In the settlement, the SEC ordered that Voya clean up a laundry list of data security issues and also mandated that it engage a consultant to monitor its compliance with the red flags rule. This is also a first time the SEC has ordered use of an independent monitor to police compliance with the red flags rule.
It’s likely that few financial firms and even fewer boards are aware of the rule. Many firms and their leaders are familiar with the SEC’s general data security rule and its guidance to public companies about disclosing cybersecurity risks and data breaches but the red flags rule – for all its timeliness and importance – has flown under the proverbial radar screen.
- Voya serves as an important reminder that outsourcing the cybersecurity function – even if to an affiliate or parent organization – does not eliminate the risk of liability or responsibility for the function. Even with outsourcing, organizations are still well advised to exercise sufficient diligence to ensure that the vendor or service provider is living up to its contractual and legal obligations;
- Written policies and procedures, in and of themselves, won’t necessarily meet regulatory requirements. As the SEC made clear in Voya, data security policies and procedures must be developed and implemented to address a company’s risk profile and technology environment. General, boilerplate policies and procedures are unlikely to accomplish that end;
- While other regulatory agencies such as the Federal Trade Commission have made frequent use of compliance consultants and monitors, the Voya case is the first time the SEC has required a consultant to step into a data security case and monitor compliance. In fact, the consultant in Voya is required to report its compliance findings directly to the agency. Given the complexity of data security environments, it’s likely this isn’t the last time the agency will use a third-party to assist it in ensuring regulatory compliance.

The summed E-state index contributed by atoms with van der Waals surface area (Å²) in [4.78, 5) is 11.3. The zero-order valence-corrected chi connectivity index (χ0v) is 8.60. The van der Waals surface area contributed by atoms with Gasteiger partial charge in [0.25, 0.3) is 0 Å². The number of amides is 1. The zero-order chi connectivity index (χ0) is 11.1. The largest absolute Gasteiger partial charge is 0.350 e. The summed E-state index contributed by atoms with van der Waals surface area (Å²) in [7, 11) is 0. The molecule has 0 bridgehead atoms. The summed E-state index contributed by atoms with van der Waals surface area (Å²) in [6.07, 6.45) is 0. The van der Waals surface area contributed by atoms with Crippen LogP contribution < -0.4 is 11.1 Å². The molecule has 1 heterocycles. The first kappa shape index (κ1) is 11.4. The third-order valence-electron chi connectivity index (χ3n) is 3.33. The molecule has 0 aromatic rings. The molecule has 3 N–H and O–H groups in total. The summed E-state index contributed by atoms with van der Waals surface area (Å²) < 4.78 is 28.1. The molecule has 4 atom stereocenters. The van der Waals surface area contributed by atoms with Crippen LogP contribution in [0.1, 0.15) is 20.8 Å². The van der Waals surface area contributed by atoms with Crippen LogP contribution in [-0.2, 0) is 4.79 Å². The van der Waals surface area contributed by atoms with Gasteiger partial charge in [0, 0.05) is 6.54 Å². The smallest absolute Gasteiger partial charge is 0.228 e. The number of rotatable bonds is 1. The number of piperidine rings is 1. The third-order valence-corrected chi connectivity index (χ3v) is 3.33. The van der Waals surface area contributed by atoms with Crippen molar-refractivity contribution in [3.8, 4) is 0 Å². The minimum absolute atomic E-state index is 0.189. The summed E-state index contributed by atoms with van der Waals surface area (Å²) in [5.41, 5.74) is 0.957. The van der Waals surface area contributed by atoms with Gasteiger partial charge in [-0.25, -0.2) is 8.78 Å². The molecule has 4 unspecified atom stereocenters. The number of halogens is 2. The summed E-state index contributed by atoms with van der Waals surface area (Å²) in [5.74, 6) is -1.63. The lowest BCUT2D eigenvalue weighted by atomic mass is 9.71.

- Even “dormant” regulations have their day and it’s advisable to understand in a comprehensive manner the privacy and data security regulations and requirements that apply to a particular organization, regardless if they are not regularly applied by regulators; and,
- It is critical to understand a board’s oversight responsibilities in data security including mandates like the Identity Theft Red Flags Rule, which require direct input from the board and corporate leadership.
Over the past few years, the SEC has made cyber a priority. Earlier this year, the agency updated guidance to public companies, telling them to beef up cybersecurity risk factors and data breach disclosures. And in April, the SEC pursued its first-ever cybersecurity enforcement action over the massive Yahoo! Inc. data breach after it was learned that the company sat on news for more than two years that hackers had made off with the personal information of more than 500 million users. Altaba Inc., the company that has since purchased Yahoo, was fined $35 million for the tardy disclosure.
With the SEC toughening its stance on data security issues, corporate leaders and board members should treat the Voya case as an object lesson and ensure that their identity theft programs are up-to-date and align with the particular cybersecurity risks that face their organization. Although Voya was only hit with a symbolic $1 million fine, it’s doubtful that the SEC will be as forgiving in the future.
Craig A. Newman is a partner with Patterson Belknap Webb & Tyler LLP, the New York law firm, and chair of its Privacy and Data Security Practice.